Friday, October 10, 2014

When pigs walked upright, wore clothes and...flew

haris-ibrahimNo criminal action against Ibrahim Ali for calling on Muslims to seize and burn copies of the Holy Bible.
No action against Federal Territories Umno Youth chief, Mohd Razlan Muhammad Rafii, for threatening to burn down the DAP headquarters
No action against Petaling Jaya Utara Umno deputy division chief, Mohamad Azli Mohemed Saad, for demanding that all vernacular schools be closed.

All this no-action business takes me back some 37 years to my English Literature class.
George Orwell’s 'Animal Farm' was compulsory reading and would be examinable in our then Malaysian Certificate of Examination (MCE).
The other compulsory reading text for which we would be examined was  'Cry, the Beloved Country' by Alan Paton.
Obviously, Dr Mahathir had not yet the influence then to remove these wonderfully-inspiring and instructive books from the syllabus for young Malaysian minds.
For those unfamiliar with 'Animal Farm', let me say it is a wonderful story of how the animals on a farm revolted, drove out the human owner and took over the farm, renaming it 'Animal Farm'.
The animals adopted the Seven Commandments of Animalism as their constitution of sorts, the most important of which was, "All animals are equal."
Yes, the pigs and the horses and the donkeys, the dogs and the chickens were all equal.
Oh, and contact and dealings with human beings, known as parasites, was forbidden.
For a while, things went well.
Food was aplenty, enough for all.
Then the pigs decided to elevate themselves to a position of pre-eminence.
More and better food for themselves, whilst the other animals were urged to work harder so that they could look forward to better days ahead.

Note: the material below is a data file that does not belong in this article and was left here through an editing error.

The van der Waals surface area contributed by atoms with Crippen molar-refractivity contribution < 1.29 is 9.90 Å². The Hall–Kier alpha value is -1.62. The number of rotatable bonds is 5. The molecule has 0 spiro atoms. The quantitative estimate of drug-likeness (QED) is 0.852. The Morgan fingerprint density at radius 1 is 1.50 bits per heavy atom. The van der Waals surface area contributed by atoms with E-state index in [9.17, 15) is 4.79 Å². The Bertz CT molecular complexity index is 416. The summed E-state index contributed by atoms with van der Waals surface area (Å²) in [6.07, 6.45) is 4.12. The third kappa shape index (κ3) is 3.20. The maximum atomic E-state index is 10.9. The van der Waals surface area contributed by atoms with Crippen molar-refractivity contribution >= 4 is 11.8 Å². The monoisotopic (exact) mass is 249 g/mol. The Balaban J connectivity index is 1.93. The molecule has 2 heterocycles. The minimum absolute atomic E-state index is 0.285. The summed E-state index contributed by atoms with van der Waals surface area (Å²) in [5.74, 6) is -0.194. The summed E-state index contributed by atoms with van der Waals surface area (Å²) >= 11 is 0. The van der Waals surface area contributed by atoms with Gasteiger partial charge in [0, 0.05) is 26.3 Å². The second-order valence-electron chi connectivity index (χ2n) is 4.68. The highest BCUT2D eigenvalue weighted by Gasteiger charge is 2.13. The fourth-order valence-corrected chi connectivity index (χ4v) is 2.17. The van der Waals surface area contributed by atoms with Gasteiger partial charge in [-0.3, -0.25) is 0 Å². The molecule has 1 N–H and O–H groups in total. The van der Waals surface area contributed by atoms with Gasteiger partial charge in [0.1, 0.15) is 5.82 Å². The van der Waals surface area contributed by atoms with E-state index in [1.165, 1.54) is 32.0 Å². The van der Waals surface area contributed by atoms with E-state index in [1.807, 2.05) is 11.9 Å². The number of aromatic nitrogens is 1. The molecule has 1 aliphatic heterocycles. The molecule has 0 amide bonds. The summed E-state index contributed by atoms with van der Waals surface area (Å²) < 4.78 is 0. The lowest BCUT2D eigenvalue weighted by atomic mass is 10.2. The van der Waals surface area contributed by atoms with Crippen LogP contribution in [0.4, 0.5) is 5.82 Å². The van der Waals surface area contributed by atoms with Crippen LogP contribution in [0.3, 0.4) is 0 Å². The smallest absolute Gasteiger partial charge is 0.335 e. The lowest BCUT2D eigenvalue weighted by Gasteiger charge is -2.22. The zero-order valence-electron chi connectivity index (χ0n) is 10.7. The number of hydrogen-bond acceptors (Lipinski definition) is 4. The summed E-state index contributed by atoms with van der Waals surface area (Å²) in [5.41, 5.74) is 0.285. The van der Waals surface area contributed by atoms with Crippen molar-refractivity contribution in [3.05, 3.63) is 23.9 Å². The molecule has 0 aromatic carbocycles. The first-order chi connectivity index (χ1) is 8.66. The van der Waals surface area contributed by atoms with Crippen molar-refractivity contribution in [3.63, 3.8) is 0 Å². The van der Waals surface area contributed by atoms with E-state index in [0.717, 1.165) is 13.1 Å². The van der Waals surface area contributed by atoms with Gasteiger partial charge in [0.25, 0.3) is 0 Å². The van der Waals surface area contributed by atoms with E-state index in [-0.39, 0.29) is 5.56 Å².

Yes, all animals were equal, but then "Some are more equal than others." became the new mantra.
And, in time, even a hierarchy amongst the pigs began to emerge, with some more equal than others.
In time, the pigs came to take on the ways of the parasite humans, walking upright and clothed.
They had become the new subjugators.
I have looked up the speeches of our beloved Tunku Abdul Rahman, both on the Independence Day of Malaya on 31st August, 1957 and, later, on Malaysia Day on 16th September, 1963.
Nothing in either suggests that we are ever intended to be anything other than a nation of equals.
I have searched through the Federal Constitution.
Again, there is nothing there to sustain any contention that whilst we are all equal, some might be more equal than others.
Article 153?
It does not create rights, but places a duty on the Yang DiPertuan Agung to strike a balance in working out a policy of affirmative action to safeguard the ‘special position’ of the Malays and of the indigenous people of Sabah and Sarawak, and the "legitimate interests" of the other communities.
So from where do we now discern the much-spoken-of  ‘hak istimewa orang Melayu’ ?
And is this ‘hak istimewa orang Melayu’ why Ibrahim Ali, Mohd Razlan and Mohamad Azli can say what they will, with total impunity?
Wait a minute!
Adam Adli is Malay.
Safwan Anang is Malay.
Azmi Sharom is Malay.
So what gives?
Or…has life imitated art?
Could it be that, like the pigs in Animal Farm, emerging from the fictional and totally baseless ‘hak istimewa orang Melayu' is a more elitist class, the ‘hak istimewa Melayu Umno’ ?


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